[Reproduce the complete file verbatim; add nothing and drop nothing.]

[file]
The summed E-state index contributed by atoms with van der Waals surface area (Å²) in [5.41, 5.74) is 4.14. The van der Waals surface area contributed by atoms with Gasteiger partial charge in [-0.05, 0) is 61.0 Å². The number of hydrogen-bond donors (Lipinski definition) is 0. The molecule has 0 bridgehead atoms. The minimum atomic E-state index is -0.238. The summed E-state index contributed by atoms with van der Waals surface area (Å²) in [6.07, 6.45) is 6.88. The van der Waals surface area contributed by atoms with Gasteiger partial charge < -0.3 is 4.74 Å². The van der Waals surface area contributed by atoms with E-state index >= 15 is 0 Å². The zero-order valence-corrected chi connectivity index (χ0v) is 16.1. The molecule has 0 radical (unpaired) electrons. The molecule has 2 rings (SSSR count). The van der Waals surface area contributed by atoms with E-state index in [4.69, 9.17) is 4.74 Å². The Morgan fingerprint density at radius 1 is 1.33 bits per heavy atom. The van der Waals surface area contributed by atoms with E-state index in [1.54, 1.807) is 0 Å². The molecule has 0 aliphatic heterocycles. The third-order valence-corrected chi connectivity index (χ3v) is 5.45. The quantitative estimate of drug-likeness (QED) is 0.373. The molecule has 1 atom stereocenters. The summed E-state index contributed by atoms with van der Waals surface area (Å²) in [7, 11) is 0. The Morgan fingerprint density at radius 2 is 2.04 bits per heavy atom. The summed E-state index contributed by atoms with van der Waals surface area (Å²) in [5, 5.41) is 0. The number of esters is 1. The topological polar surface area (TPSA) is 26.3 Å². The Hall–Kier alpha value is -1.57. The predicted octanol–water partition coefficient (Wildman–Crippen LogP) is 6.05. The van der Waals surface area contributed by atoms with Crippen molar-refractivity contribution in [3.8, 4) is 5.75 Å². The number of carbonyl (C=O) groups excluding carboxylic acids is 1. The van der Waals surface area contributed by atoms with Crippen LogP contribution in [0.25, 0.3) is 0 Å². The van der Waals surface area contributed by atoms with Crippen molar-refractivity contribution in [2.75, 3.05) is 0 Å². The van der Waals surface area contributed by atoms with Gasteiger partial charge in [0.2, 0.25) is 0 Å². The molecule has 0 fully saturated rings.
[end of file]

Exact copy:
The summed E-state index contributed by atoms with van der Waals surface area (Å²) in [5.41, 5.74) is 4.14. The van der Waals surface area contributed by atoms with Gasteiger partial charge in [-0.05, 0) is 61.0 Å². The number of hydrogen-bond donors (Lipinski definition) is 0. The molecule has 0 bridgehead atoms. The minimum atomic E-state index is -0.238. The summed E-state index contributed by atoms with van der Waals surface area (Å²) in [6.07, 6.45) is 6.88. The van der Waals surface area contributed by atoms with Gasteiger partial charge < -0.3 is 4.74 Å². The van der Waals surface area contributed by atoms with E-state index >= 15 is 0 Å². The zero-order valence-corrected chi connectivity index (χ0v) is 16.1. The molecule has 0 radical (unpaired) electrons. The molecule has 2 rings (SSSR count). The van der Waals surface area contributed by atoms with E-state index in [4.69, 9.17) is 4.74 Å². The Morgan fingerprint density at radius 1 is 1.33 bits per heavy atom. The van der Waals surface area contributed by atoms with E-state index in [1.54, 1.807) is 0 Å². The molecule has 0 aliphatic heterocycles. The third-order valence-corrected chi connectivity index (χ3v) is 5.45. The quantitative estimate of drug-likeness (QED) is 0.373. The molecule has 1 atom stereocenters. The summed E-state index contributed by atoms with van der Waals surface area (Å²) in [7, 11) is 0. The Morgan fingerprint density at radius 2 is 2.04 bits per heavy atom. The summed E-state index contributed by atoms with van der Waals surface area (Å²) in [5, 5.41) is 0. The number of esters is 1. The topological polar surface area (TPSA) is 26.3 Å². The Hall–Kier alpha value is -1.57. The predicted octanol–water partition coefficient (Wildman–Crippen LogP) is 6.05. The van der Waals surface area contributed by atoms with Crippen molar-refractivity contribution in [3.8, 4) is 5.75 Å². The number of carbonyl (C=O) groups excluding carboxylic acids is 1. The van der Waals surface area contributed by atoms with Crippen LogP contribution in [0.25, 0.3) is 0 Å². The van der Waals surface area contributed by atoms with Crippen molar-refractivity contribution in [2.75, 3.05) is 0 Å². The van der Waals surface area contributed by atoms with Gasteiger partial charge in [0.2, 0.25) is 0 Å². The molecule has 0 fully saturated rings.